• Yes, Gail. That’s what I’m aiming for with this blog. Recognize and accept the differences so you can feel more confident and live a meaningful life. I know there are many reasons why someone might feel self-doubt but certainly part of it is due to the misconceptions about giftedness. Thanks for reading!

      Liked by 1 person

  3. Pingback: Discovering the Depth and Breadth of Giftedness GHF

  4. Deserts, tundras, rainforests–all ecosystems are beautiful in their own ways and, more important, necessary for stasis on our precious planet. I love your rainforest metaphor because it’s NOT hierarchical or quantitative, and I have long struggled with feeling superior to some minds and deeply inferior to others. I’d like to point out, furthermore, the differences *among* rainforests (Amazon vs. Olympic) and *within* them (perimeter vs. heart–surely there are technical terms for those regions, but I don’t know them!). All of us have much to offer; there’s no need for passing such brutal judgment on ourselves or on others.

    Liked by 1 person

    • I’ve been wondering about how to include the differences among the rain forests and within them in this analogy but haven’t figured it out yet. More of your thoughts on this are welcome! And, yes, all ecosystems are essential!

      Like

  5. So much! This has been one of the greatest struggles of acceptance for me. The realization that the way I think, the way I can consider multiple interacting variables in an n-dimensional image in my mind… That example was actually my first hint that I was this different. I was in college by the time it happened. The fact that I can’t make decisions without more information, I need a projection with clearly outlined downsides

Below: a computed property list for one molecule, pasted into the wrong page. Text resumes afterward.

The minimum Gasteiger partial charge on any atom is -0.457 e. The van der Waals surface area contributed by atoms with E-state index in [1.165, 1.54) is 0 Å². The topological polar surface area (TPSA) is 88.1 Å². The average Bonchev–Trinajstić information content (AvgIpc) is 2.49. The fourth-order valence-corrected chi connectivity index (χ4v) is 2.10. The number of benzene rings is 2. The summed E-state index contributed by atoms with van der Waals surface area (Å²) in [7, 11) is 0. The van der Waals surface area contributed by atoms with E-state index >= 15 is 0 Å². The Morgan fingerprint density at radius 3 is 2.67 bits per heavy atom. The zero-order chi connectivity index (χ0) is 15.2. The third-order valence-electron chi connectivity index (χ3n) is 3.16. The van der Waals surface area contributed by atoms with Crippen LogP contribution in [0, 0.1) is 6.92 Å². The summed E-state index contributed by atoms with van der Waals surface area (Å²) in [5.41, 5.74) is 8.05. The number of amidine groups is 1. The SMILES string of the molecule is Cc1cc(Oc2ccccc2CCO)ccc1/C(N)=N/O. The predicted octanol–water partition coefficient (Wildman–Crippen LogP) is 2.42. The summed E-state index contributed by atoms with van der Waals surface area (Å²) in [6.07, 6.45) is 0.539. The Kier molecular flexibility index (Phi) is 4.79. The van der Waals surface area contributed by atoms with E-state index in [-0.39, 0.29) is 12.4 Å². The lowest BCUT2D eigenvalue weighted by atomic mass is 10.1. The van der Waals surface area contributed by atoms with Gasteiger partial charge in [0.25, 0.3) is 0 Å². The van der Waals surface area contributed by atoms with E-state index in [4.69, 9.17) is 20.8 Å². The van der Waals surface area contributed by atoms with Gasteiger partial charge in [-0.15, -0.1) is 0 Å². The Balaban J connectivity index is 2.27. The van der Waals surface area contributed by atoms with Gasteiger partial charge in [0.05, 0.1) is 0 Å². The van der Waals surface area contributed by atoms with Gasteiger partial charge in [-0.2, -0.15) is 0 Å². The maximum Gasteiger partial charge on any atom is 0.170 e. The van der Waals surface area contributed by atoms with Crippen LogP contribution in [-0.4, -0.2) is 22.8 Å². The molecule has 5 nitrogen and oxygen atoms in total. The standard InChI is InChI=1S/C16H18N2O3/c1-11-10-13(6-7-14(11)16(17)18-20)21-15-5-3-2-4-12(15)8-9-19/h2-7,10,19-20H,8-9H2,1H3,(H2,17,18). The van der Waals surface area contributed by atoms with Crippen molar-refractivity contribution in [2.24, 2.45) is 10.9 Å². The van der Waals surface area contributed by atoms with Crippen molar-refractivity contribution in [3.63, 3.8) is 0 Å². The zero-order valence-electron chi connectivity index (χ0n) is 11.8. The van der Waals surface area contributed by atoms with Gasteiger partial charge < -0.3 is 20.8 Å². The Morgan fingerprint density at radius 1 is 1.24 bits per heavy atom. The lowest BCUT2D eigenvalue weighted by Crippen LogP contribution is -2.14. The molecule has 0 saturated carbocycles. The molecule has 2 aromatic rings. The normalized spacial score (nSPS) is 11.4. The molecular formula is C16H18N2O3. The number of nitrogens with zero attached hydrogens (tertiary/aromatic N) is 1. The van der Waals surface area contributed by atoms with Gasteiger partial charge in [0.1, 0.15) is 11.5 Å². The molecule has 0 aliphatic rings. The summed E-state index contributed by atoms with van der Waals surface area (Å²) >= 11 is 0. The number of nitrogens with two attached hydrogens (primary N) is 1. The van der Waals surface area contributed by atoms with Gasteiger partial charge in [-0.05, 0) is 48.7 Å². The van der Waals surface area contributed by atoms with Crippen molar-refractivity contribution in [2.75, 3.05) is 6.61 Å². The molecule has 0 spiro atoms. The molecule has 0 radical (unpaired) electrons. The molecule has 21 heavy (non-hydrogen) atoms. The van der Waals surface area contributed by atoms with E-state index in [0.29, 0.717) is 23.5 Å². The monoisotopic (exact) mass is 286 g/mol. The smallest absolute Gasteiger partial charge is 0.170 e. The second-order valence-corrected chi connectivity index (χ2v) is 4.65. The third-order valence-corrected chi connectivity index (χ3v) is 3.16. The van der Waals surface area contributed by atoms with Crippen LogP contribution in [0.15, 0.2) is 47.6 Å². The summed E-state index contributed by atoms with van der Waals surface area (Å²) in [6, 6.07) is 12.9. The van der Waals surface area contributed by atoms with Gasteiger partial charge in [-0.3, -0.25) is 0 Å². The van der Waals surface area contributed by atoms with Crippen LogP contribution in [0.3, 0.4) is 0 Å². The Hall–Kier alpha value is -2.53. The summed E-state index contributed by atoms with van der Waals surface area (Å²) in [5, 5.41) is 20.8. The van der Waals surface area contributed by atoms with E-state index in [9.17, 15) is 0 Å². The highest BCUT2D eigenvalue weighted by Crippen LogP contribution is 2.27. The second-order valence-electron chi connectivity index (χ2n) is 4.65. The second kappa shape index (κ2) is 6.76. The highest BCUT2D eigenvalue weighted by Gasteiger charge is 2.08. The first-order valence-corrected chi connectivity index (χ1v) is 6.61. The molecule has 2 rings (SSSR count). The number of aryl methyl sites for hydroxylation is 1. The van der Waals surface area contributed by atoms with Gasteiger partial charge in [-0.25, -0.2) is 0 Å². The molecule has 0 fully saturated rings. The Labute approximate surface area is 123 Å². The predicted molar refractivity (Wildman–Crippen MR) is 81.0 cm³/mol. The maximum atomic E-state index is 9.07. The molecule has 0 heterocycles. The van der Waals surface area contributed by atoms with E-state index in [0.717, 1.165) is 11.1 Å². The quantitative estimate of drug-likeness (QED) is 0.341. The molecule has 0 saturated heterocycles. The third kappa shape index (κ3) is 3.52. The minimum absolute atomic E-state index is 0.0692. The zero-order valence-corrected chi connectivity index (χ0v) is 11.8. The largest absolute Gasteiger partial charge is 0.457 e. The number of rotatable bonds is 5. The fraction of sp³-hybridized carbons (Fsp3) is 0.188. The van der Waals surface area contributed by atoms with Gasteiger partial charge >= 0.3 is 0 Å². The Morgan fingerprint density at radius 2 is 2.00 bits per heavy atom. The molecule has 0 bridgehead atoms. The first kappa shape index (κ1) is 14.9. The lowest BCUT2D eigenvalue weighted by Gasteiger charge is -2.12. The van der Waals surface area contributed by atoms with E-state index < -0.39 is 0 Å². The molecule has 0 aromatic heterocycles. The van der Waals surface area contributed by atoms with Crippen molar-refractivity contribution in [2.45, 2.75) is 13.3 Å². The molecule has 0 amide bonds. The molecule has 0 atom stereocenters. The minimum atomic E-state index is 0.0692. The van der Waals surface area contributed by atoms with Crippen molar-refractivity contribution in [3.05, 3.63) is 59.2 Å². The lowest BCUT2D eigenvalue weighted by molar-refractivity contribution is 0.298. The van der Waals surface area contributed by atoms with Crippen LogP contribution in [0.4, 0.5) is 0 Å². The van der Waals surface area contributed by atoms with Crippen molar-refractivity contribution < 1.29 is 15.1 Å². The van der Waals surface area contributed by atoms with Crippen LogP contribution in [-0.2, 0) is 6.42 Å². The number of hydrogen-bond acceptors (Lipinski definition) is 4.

Then the real kicker came. Explaining to others. Picking up new skills in hours or days and then trying to relay that same information in a helpful and quick way only to be told repeatedly that – other people can’t understand it the way I do and I need to “step it down” for them. Wow! I mean it just never really occurred to me that with people willing to learn something that it would be “too hard” when it’s so straight forward once you understand a few basic concepts and connect them together. I’m still working on this.

    Liked by 3 people

  6. I recently watched the PBS documentary about E.O. Wilson called “Of Ants and Men” (http://www.pbs.org/program/eo-wilson/).
    In it, biologist Ed Wilson discusses many things including how he went from studying one dominant “eusocial species” — ants, to another: humans. In the process he developed his theory of Sociolbiology that proposes much of human behavior is instinctual, the result of evolution. This was controversial when it first came to light 40 years ago (and to some it still is).

    Wilson feels the driving force in human evolution is tribalism, that genes are selected not just based on the healthiness of individuals but by the healthiness of the group and how it altruistically cooperates together to dominate its surroundings. Tribalism is the glue that binds people together, and those who are excluded feel pain. So far so good as far as understanding the theory and why gifted people hurt.

    But I was eventually disappointed to find that at no time during the documentary does Wilson or anyone else mention those of us who do NOT fit readily into the group BECAUSE we have some exceptional genetic qualities, qualities that arguably could make any individual or group stronger– that is IF the group accepted them.

    The whole thing made me feel even more of an outsider, because evolutionary biologists seem to disregard the role of the gifted within society, especially if that giftedness makes fitting in very difficult.

    I’d love to hear some comments or interpretations of this seeming paradox. -Mark

    Liked by 1 person